I don't know what politicians think of me because they never say. If you have had as much bad publicity as I've had from the newspapers, then life wouldn't be worth living if you cared about what they thought. But in some sense, you care. Sometimes it can be annoying or even hurtful. You can't dwell on it too much. There's no point. It used to matter a lot more but it would be false to say that now it's just water off a duck's back. But if you have the kind of profile I have, you just have to take it.

Producers at the BBC tell me about the high amount of preparation you do for your programmes. How much do you actually read to get on top of a subject?

In a sense my whole life is a research project. I do a lot of research for myself. I make my own folders. I make endless notes and keep the folders up-to-date. On top of that, I have the brightest people at the BBC preparing their notes and their background for me. If I take what I've done and then add in what they've done when I go to do a major interview, I'm pretty well informed. I see quite a lot of interviewers struggling when they deal with economics. Economics is the lifeblood of politics, no more so than now. It was really a sensible decision of mine to study political economy at university. It really was. It gave me a competitive advantage over nearly everybody else. To be economically literate just gives you confidence. Even interviewing the chancellor, you know that obviously he sees the secret papers and so on but there's nothing he can tell you that can baffle you.

Does your nickname of ‘Brillo' annoy you?

It's in with the woodwork now. It's just, to complain about that, what was it that Enoch Powell said? It would be like a sailor who complains about the sea.

How much do you hate Private Eye?

I don't hate Private Eye.

They do seem to have a thing about you, don't they?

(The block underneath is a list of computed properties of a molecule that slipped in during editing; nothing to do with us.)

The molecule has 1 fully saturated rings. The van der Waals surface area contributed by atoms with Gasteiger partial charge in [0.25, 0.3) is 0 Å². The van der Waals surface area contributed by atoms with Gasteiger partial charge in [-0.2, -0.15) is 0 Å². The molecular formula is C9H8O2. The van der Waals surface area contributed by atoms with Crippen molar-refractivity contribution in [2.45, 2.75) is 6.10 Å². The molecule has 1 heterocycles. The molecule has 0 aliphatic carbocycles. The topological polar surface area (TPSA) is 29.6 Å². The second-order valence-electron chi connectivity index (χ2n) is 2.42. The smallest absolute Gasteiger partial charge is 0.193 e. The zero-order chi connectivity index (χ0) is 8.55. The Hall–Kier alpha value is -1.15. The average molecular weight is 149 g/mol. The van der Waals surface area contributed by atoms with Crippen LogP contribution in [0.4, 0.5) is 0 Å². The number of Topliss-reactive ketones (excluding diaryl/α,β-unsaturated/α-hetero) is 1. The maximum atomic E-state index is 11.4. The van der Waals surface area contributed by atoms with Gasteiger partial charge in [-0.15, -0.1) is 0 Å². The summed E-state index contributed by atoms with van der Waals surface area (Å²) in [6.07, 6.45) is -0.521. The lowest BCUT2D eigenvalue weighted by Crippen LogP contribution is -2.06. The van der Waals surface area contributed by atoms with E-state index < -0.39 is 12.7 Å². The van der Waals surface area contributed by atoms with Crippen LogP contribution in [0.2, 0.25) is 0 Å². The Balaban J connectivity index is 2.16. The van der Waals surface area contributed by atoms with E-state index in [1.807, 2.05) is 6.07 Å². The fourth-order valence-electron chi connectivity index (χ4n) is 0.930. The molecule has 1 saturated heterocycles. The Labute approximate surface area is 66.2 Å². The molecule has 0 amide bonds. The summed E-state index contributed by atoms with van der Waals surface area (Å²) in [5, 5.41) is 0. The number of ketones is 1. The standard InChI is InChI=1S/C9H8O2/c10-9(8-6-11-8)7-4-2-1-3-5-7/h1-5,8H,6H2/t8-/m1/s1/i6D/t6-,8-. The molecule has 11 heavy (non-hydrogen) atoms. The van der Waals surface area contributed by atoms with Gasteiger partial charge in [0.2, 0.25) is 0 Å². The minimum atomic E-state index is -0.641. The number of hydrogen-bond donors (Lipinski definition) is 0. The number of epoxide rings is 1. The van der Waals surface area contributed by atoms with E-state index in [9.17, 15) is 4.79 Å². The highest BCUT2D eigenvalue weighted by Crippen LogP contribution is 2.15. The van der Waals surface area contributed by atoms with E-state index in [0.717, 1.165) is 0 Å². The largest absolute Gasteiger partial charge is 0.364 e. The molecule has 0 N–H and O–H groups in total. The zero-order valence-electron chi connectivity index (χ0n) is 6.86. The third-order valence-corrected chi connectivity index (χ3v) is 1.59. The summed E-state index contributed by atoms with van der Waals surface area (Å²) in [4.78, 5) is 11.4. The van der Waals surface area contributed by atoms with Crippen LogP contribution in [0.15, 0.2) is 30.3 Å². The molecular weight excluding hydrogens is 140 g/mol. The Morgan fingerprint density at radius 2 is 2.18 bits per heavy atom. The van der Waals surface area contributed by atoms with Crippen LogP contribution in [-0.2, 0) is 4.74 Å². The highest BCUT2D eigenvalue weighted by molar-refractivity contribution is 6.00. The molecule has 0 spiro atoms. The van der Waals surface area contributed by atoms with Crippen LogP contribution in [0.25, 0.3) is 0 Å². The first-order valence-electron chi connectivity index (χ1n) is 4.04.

Yeah but that's a bit... I get on very wellwith Ian Hislop. They always think there'sbad blood between us so they put me withPaul Merton [on Have I Got News for You?].But there's no bad blood. Last time I wason his team, not Paul Merton's. Private Eyeis strange. I used to read it religiously whenI was at the Sunday Times. Now I just see itevery now and then.

It's a bit like a paper blog now.

Sometimes when you are in it you think: "Oh I wish they hadn't said that." Then you're not in it and you think: "Oh, don't I matter anymore?" The one thing that they get completely wrong is the picture of me and ‘Pamella Bordes'. Except it's not Miss Bordes.

Isn't it?

It never has been Miss Bordes. That was a picture of a woman from New York that I was going out with in 1995. She worked at Fox and she is an Afro-American. She's not Asian, she's not Indian, she's not British. The picture was taken as we came off the beach in Barbados by [British photographer] Terry O'Neill. It's been presented now as if a) it's Miss Bordes and b) that we were in some kind of nightclub and I'm there in this stupid shirt in a nightclub. It was a beach we'd come off hence the baseball cap and the beachwear. And this woman, this lovely, lovely... I've not seen or heard from her for 15 years - she's no idea she's the most famous face in Private Eye. But it's not Miss Bordes. Anyone slightly looking at her would see these are the features of an Afro-Caribbean lady. But sometimes these public schoolboys are not very good.

Tags: Andrew Neill, In conversation, Issue 24